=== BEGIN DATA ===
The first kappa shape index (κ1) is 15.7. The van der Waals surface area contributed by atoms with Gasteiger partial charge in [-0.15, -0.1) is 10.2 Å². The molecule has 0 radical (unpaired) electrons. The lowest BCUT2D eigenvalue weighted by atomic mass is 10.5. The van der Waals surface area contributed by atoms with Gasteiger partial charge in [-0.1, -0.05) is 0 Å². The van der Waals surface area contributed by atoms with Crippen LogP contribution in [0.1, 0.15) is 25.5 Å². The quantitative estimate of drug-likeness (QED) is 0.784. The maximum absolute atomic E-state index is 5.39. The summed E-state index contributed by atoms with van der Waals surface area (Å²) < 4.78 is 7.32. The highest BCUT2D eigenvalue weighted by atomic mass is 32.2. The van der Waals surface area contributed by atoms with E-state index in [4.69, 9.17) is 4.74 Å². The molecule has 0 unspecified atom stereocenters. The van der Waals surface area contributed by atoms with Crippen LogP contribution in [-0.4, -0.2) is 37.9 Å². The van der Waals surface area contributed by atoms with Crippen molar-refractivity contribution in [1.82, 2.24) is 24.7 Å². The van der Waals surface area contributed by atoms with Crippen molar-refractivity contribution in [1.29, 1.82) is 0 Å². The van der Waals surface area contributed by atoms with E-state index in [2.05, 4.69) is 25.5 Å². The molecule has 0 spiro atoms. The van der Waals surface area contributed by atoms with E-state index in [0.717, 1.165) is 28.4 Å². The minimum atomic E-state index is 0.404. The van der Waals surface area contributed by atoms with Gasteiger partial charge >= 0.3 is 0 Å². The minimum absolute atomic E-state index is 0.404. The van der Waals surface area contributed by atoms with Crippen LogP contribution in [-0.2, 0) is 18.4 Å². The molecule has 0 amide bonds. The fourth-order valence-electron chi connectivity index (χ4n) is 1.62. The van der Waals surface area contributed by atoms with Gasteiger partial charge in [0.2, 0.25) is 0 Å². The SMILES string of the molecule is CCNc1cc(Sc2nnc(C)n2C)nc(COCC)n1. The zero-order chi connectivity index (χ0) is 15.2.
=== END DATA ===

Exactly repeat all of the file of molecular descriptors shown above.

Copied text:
The first kappa shape index (κ1) is 15.7. The van der Waals surface area contributed by atoms with Gasteiger partial charge in [-0.15, -0.1) is 10.2 Å². The molecule has 0 radical (unpaired) electrons. The lowest BCUT2D eigenvalue weighted by atomic mass is 10.5. The van der Waals surface area contributed by atoms with Gasteiger partial charge in [-0.1, -0.05) is 0 Å². The van der Waals surface area contributed by atoms with Crippen LogP contribution in [0.1, 0.15) is 25.5 Å². The quantitative estimate of drug-likeness (QED) is 0.784. The maximum absolute atomic E-state index is 5.39. The summed E-state index contributed by atoms with van der Waals surface area (Å²) < 4.78 is 7.32. The highest BCUT2D eigenvalue weighted by atomic mass is 32.2. The van der Waals surface area contributed by atoms with E-state index in [4.69, 9.17) is 4.74 Å². The molecule has 0 unspecified atom stereocenters. The van der Waals surface area contributed by atoms with Crippen LogP contribution in [-0.4, -0.2) is 37.9 Å². The van der Waals surface area contributed by atoms with Crippen molar-refractivity contribution in [1.82, 2.24) is 24.7 Å². The van der Waals surface area contributed by atoms with Crippen molar-refractivity contribution in [1.29, 1.82) is 0 Å². The van der Waals surface area contributed by atoms with E-state index in [2.05, 4.69) is 25.5 Å². The molecule has 0 spiro atoms. The van der Waals surface area contributed by atoms with E-state index in [0.717, 1.165) is 28.4 Å². The minimum atomic E-state index is 0.404. The van der Waals surface area contributed by atoms with Gasteiger partial charge >= 0.3 is 0 Å². The minimum absolute atomic E-state index is 0.404. The van der Waals surface area contributed by atoms with Crippen LogP contribution in [-0.2, 0) is 18.4 Å². The molecule has 0 amide bonds. The fourth-order valence-electron chi connectivity index (χ4n) is 1.62. The van der Waals surface area contributed by atoms with Gasteiger partial charge in [0.2, 0.25) is 0 Å². The SMILES string of the molecule is CCNc1cc(Sc2nnc(C)n2C)nc(COCC)n1. The zero-order chi connectivity index (χ0) is 15.2.